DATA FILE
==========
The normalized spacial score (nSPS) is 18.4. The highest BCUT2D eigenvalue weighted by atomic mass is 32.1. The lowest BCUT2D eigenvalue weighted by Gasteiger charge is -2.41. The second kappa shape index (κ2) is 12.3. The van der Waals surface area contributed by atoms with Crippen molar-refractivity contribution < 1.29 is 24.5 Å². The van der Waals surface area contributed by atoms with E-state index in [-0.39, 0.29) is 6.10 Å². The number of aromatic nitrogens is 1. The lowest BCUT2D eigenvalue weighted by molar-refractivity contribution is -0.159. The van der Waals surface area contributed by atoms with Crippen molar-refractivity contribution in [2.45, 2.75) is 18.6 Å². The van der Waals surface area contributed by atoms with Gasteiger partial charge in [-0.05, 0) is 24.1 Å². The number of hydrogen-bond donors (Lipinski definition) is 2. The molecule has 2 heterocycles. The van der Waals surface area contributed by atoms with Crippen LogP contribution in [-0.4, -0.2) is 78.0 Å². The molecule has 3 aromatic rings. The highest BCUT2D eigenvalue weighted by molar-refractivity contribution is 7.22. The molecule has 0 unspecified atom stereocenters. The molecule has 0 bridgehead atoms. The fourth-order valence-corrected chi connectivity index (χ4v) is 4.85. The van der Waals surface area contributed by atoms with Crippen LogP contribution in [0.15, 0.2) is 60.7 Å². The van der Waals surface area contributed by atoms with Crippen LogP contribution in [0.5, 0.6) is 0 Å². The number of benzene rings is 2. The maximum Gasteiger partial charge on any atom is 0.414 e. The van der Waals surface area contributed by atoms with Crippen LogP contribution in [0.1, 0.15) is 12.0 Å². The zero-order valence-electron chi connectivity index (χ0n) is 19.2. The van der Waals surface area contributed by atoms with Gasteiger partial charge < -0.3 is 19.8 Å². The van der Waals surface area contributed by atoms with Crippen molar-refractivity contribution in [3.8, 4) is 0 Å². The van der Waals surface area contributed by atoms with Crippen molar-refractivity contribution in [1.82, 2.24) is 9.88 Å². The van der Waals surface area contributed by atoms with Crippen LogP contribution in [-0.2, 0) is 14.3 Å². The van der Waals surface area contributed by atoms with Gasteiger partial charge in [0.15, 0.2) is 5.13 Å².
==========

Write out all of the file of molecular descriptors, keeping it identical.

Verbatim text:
The normalized spacial score (nSPS) is 18.4. The highest BCUT2D eigenvalue weighted by atomic mass is 32.1. The lowest BCUT2D eigenvalue weighted by Gasteiger charge is -2.41. The second kappa shape index (κ2) is 12.3. The van der Waals surface area contributed by atoms with Crippen molar-refractivity contribution < 1.29 is 24.5 Å². The van der Waals surface area contributed by atoms with E-state index in [-0.39, 0.29) is 6.10 Å². The number of aromatic nitrogens is 1. The lowest BCUT2D eigenvalue weighted by molar-refractivity contribution is -0.159. The van der Waals surface area contributed by atoms with Crippen molar-refractivity contribution in [2.45, 2.75) is 18.6 Å². The van der Waals surface area contributed by atoms with Gasteiger partial charge in [-0.05, 0) is 24.1 Å². The number of hydrogen-bond donors (Lipinski definition) is 2. The molecule has 2 heterocycles. The van der Waals surface area contributed by atoms with Crippen LogP contribution in [-0.4, -0.2) is 78.0 Å². The molecule has 3 aromatic rings. The highest BCUT2D eigenvalue weighted by molar-refractivity contribution is 7.22. The molecule has 0 unspecified atom stereocenters. The molecule has 0 bridgehead atoms. The fourth-order valence-corrected chi connectivity index (χ4v) is 4.85. The van der Waals surface area contributed by atoms with Crippen LogP contribution in [0.15, 0.2) is 60.7 Å². The van der Waals surface area contributed by atoms with Crippen LogP contribution in [0.5, 0.6) is 0 Å². The number of benzene rings is 2. The maximum Gasteiger partial charge on any atom is 0.414 e. The van der Waals surface area contributed by atoms with Crippen LogP contribution in [0.1, 0.15) is 12.0 Å². The zero-order valence-electron chi connectivity index (χ0n) is 19.2. The van der Waals surface area contributed by atoms with Gasteiger partial charge < -0.3 is 19.8 Å². The van der Waals surface area contributed by atoms with Crippen molar-refractivity contribution in [3.8, 4) is 0 Å². The van der Waals surface area contributed by atoms with Crippen molar-refractivity contribution in [1.82, 2.24) is 9.88 Å². The van der Waals surface area contributed by atoms with Crippen LogP contribution in [-0.2, 0) is 14.3 Å². The van der Waals surface area contributed by atoms with Gasteiger partial charge in [0.15, 0.2) is 5.13 Å².